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Shot by Czech photographer Miloslav Druckmüller from the Brno University of Technology, these amazing composite images capture the moon during a total solar eclipse revealing a vast solar corona. To achieve the crystal clear effect the shots are comprised from some 40+ photos taken with two different lenses. Additional clarity was achieved due to the incredibly remote location chosen to view the eclipse from, a pier just outside the Enewetak Radiological Observatory on the Marshall Islands, smack dab in the middle of the Pacific Ocean. You can see several more images from the project at Druckmüller’s website and don’t miss this much higher resolution version including some 209 stars. All images courtesy the photographer. (via this isn’t happiness)

 

 



Photography Science

Alan Friedman’s Astonishing HD Photographs of the Sun Shot from his Own Backyard

February 13, 2013

Christopher Jobson

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Alan Friedman is a fascinating guy. By day he’s a maker of greeting cards and a lover of hats, but in his spare time he’s a self-proclaimed space cowboy who points a telescope skyward from his backyard in downtown Buffalo, directly into the light of the sun. Using special filters attached to his camera Friedman captures some of the most lovely details of the Sun’s roiling surface. The raw images are colorless and often blurry requiring numerous hours of coloring, adjusting and finessing to tease out the finest details, the results of which hardly resemble what I imagine the 5,500 degree (Celsius) surface of Sun might look like. Instead Friedman’s photos appear almost calm and serene, perhaps an entire planet of fluffy clouds or cotton candy. From his artist statement:

My photographs comprise a solar diary, portraits of a moment in the life of our local star. Most are captured from my backyard in Buffalo, NY. Using a small telescope and narrow band filters I can capture details in high resolution and record movements in the solar atmosphere that change over hours and sometimes minutes. The raw material for my work is black and white and often blurry. As I prepare the pictures, color is applied and tonality is adjusted to better render the features. It is photojournalism of a sort. The portraits are real, not painted. Aesthetic decisions are made with respect for accuracy as well as for the power of the image.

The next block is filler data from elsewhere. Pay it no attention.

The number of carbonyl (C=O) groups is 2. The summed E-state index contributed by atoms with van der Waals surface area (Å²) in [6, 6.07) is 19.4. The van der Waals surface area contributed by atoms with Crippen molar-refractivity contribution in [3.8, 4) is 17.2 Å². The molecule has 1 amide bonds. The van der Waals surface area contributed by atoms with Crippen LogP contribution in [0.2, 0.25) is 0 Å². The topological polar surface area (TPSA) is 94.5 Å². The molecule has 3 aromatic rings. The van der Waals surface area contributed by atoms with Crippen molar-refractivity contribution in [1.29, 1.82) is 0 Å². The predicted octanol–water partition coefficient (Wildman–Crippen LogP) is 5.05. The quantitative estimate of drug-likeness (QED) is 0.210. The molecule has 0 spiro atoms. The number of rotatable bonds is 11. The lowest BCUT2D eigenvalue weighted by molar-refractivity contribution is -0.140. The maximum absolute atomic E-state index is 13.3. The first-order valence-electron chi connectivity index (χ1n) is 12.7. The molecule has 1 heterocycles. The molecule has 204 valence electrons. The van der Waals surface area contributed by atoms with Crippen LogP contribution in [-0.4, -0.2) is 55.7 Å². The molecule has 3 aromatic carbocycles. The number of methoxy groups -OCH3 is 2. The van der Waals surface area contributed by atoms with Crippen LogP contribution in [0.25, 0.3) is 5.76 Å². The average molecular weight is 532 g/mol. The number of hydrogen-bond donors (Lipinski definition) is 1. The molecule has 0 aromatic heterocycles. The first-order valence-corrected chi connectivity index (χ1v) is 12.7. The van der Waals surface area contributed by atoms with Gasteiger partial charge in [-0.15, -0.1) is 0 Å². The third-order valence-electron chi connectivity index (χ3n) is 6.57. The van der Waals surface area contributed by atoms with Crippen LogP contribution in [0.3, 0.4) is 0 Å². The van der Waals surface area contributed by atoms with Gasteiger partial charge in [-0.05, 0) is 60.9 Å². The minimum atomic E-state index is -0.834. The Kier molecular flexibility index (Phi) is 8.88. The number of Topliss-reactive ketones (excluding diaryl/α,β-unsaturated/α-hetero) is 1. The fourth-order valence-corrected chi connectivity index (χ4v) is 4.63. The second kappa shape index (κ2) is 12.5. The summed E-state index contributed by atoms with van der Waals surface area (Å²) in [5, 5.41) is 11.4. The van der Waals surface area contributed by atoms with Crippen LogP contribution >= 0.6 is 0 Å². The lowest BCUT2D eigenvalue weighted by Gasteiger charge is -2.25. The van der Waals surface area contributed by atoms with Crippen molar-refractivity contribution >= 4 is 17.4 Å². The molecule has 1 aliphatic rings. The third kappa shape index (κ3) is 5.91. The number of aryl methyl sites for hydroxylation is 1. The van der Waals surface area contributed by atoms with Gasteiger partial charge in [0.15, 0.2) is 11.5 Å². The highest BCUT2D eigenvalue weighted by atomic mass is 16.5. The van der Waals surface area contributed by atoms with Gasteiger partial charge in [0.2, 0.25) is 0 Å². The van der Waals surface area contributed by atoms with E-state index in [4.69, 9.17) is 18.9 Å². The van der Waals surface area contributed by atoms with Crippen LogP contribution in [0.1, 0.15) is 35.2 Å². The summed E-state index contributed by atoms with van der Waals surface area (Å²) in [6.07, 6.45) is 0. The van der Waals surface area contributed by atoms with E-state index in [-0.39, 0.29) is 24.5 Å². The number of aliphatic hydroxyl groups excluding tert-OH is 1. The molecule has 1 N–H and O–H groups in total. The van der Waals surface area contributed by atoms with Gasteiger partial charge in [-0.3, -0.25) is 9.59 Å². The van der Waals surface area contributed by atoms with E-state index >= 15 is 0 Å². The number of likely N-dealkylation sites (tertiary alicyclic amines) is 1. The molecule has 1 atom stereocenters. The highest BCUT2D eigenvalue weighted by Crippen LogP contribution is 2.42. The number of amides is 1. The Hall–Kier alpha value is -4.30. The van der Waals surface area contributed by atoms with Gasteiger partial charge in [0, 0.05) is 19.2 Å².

Although the photos above are amazing, Friedman offers extremely high-resolution views of his work on his Tumblr and you can pick up some prints over on Photo-Eye. He also recently gave a TEDx Talk. (via geocentrismo)

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Science

Stunning New Time Lapse Video from the International Space Station

November 12, 2011

Christopher Jobson

A few weeks ago a beautiful time lapse video shot from the International Space Station made the rounds. When I saw this new video pop up on Vimeo I assumed it was the same thing, but immediately realized it was something wholly more incredible, not to mention five times longer. This new (or newly edited?) video was shot with a special low-light 4K-camera by the crew of expeditions 28 and 29 onboard the ISS from August to October, 2011 and captures numerous shots of the Aurora Borealis. I recommend clicking HD full-screen for this one.

 

 



Design

Moon Cheese Packaging

August 14, 2011

Christopher Jobson

A clever self-initiated project by UK design student Tim Sumner, who designed this unique packaging around the myth of the moon being made from cheese. I can imagine a thousand ways this could have been poorly executed, and this solution is surprisingly beautiful. (via lovely package)